The Nigerian government has frozen the accounts of Africa’s largest entertainment group, Multichoice, citing tax fraud and a lack of transparency about the number of its subscribers and income.
The country’s tax office wants to recover up to $4.4bn (£3.2bn).
It says even though 34% of the group’s total revenue comes from Nigeria, Multichoice, which is based in South Africa, has refused to grant it access to its servers to allow officials to carry out an audit, according to the head of the Federal Inland Revenue Service (Firs), Muhammed Nami.
In response, Multichoice said that while it had “not received any notification from Firs, [the company] respects and is comfortable that it complies with the tax laws of Nigeria”.
“We have been and are currently in discussion with Firs regarding their concerns and believe that we will be able to resolve the matter amicably.”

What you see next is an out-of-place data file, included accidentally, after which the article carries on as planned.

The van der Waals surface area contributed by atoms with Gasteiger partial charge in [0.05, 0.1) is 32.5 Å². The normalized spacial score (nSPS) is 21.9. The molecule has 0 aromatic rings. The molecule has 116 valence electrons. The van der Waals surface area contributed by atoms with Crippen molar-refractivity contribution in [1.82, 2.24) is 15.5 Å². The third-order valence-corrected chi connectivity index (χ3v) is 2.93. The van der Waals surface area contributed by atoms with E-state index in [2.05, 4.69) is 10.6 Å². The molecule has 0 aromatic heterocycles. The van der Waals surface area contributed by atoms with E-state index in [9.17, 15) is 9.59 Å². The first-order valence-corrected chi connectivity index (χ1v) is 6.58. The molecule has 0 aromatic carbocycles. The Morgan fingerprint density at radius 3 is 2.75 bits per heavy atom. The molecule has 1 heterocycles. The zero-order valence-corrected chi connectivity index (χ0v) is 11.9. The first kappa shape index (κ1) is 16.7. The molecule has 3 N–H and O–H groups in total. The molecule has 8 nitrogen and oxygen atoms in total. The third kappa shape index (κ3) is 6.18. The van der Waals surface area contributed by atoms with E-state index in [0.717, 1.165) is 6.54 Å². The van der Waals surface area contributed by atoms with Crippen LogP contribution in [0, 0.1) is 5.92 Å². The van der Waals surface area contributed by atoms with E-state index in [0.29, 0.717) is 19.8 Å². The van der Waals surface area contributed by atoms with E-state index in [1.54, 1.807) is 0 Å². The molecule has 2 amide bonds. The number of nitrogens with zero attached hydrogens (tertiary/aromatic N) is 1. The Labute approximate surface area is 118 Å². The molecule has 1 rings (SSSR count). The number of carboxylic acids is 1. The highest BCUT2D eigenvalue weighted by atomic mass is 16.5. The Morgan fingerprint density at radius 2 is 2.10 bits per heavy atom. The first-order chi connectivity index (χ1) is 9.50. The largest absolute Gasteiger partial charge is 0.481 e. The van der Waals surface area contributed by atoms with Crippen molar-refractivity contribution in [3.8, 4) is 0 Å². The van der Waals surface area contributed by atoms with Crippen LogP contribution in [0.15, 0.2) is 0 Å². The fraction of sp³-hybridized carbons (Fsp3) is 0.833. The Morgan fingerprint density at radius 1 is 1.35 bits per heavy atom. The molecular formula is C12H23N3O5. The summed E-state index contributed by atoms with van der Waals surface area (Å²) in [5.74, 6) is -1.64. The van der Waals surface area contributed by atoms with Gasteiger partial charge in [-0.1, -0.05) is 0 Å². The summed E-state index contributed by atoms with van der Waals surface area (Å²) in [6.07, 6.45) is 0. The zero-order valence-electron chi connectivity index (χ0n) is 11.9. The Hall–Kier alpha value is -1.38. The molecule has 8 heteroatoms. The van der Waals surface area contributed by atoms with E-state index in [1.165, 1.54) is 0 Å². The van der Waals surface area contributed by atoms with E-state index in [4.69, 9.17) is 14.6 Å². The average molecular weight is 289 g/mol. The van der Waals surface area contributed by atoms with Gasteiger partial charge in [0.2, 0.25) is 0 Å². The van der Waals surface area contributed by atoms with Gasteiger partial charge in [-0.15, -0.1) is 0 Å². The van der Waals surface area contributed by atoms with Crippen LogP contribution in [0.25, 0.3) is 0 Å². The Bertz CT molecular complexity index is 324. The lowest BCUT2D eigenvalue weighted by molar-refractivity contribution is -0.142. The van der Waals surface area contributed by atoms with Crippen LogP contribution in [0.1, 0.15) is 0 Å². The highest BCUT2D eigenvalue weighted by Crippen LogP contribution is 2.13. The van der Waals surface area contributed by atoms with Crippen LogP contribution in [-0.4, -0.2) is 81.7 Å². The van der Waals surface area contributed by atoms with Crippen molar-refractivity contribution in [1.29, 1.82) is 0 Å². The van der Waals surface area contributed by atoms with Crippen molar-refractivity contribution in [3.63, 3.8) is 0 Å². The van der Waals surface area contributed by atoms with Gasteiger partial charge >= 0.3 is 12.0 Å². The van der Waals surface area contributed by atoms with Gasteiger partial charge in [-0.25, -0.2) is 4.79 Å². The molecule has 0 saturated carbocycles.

Firs has directed banks in the country to help it recover the money it believes the company owes the government.
Multichoice owns satellite company DStv and cable company GoTV, making it the most popular television service provider in Nigeria.
It is not the first time a South African company with a large operation in Nigeria has run into hot water here.
In 2015, the Nigerian subsidiary of South African telecommunications giant MTN was fined $5.2bn by the government for failure to disconnect 5.2 million unregistered SIM cards. A reduction was later negotiated to $3.4bn.